The Australian Financial Review. “All eyes have been on Sydney where the softness has been most apparent as investors are forced from the market by curbs on lending. Sydney prices have dropped 5.4 per cent for the year. SQM Research’s Louis Christopher said auction volumes are beginning to pick from the winter lows and clearance rates so far haven’t deteriorated further, in Sydney and at a national level.”

“‘The pick-up for the spring selling season is now upon us. The market is going to be very much tested,’ he said. ‘We’ll know from this whether we’re going to experience a deep crash or whether it’s going to be an orderly downturn that will last a period of time but won’t be anything at panic levels.’”

“Anecdotally, sellers are showing more signs of capitulating and a willingness to meet where the market is now at, according to Mr Christopher. ‘I’ve been hearing this more and more from sellers: ‘I just want to get out. I’ve been holding too long, I want out.’”

What We’re Seeing Is More Of A Market Correction

A report from the Los Angeles Times in California. “It’s been on again, off again, on again and now it’s sold. Grammy-winning music star Marc Anthony and his wife have parted ways with a second home they own in Tarzana. The closing price was $3.2 million. The East Coast-inspired Traditional, built in 2014, has been on and off the market for the better part of two years, listing for as much as $4.35 million and as little as $3.35 million. Anthony bought the place in 2015 for $4.125 million, records show.”

The La Jolla Light in California. “Razor House listed for $30 million. One of the most stunning (and stunningly expensive) houses in La Jolla is back on the market. The Razor House at 9826 La Jolla Farms Road. Sitting on three-quarters of an acre above Black’s Beach, the clifftop valhalla has six bedrooms and bathrooms in 11,954 square feet of living space and was featured in commercials for Calvin Klein and Visa. Believe it or not, the asking price is less than its 2007 construction cost ($34 million) and 2008 asking price ($39 million), but considerably more than it last sold for in 2011 ($14 million).”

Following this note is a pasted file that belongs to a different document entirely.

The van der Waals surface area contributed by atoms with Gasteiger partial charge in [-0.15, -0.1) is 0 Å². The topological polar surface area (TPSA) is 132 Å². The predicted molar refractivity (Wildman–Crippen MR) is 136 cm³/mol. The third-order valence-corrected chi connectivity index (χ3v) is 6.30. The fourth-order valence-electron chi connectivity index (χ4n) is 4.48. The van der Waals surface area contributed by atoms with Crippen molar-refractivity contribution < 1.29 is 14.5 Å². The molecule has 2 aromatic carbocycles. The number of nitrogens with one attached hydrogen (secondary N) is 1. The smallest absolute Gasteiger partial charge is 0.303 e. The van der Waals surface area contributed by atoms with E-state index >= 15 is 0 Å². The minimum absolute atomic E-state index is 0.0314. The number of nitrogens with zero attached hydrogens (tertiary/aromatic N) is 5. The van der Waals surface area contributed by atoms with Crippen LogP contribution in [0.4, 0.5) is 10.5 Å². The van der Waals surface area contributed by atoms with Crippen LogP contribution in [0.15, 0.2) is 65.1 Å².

From KRON 4 in California. “By most measures, the local residential real estate market is still going strong. But there are signs that the market is cooling down some, at least for now. You may have noticed a few more ‘for sale’ signs in your neighborhood of late, suggesting that inventories are up. Homes are still selling but there are also signs some of those homes are selling for a little less right now, says Climb Real Estate’s David Contreras.”

“‘There is talk of it cooling off a little bit, but what we’re seeing is more of a market correction,’ Contreras said.”

“In San Jose, for example, Zillow reports prices were dropped on 9.5 percent of listings in June, up from 7.2 percent one year ago. ‘What’s happening is we’re seeing prices not going up $100,000 or $200,000 over the asking price,’ Contreras said. ‘Things are getting a little more tamer.’ Don’t expect home prices to fall too far, Contreras said.”

The Idaho Business Review. “Jack Harty, principal of Harty Mortgage Advisors in Boise, has a mixed message for clients who approach him about building revenue-generating properties. Harty sees signs that the economy has reached a peak, and he advises clients they may be better off selling some of their existing properties at existing high prices rather than risking construction of too many more properties. ‘There are pressures at work that over time, if unabated, will tend to reduce the value of income-producing properties,’ Harty said. ‘Right now we’re on the crest of a wave. When will the wave break?’”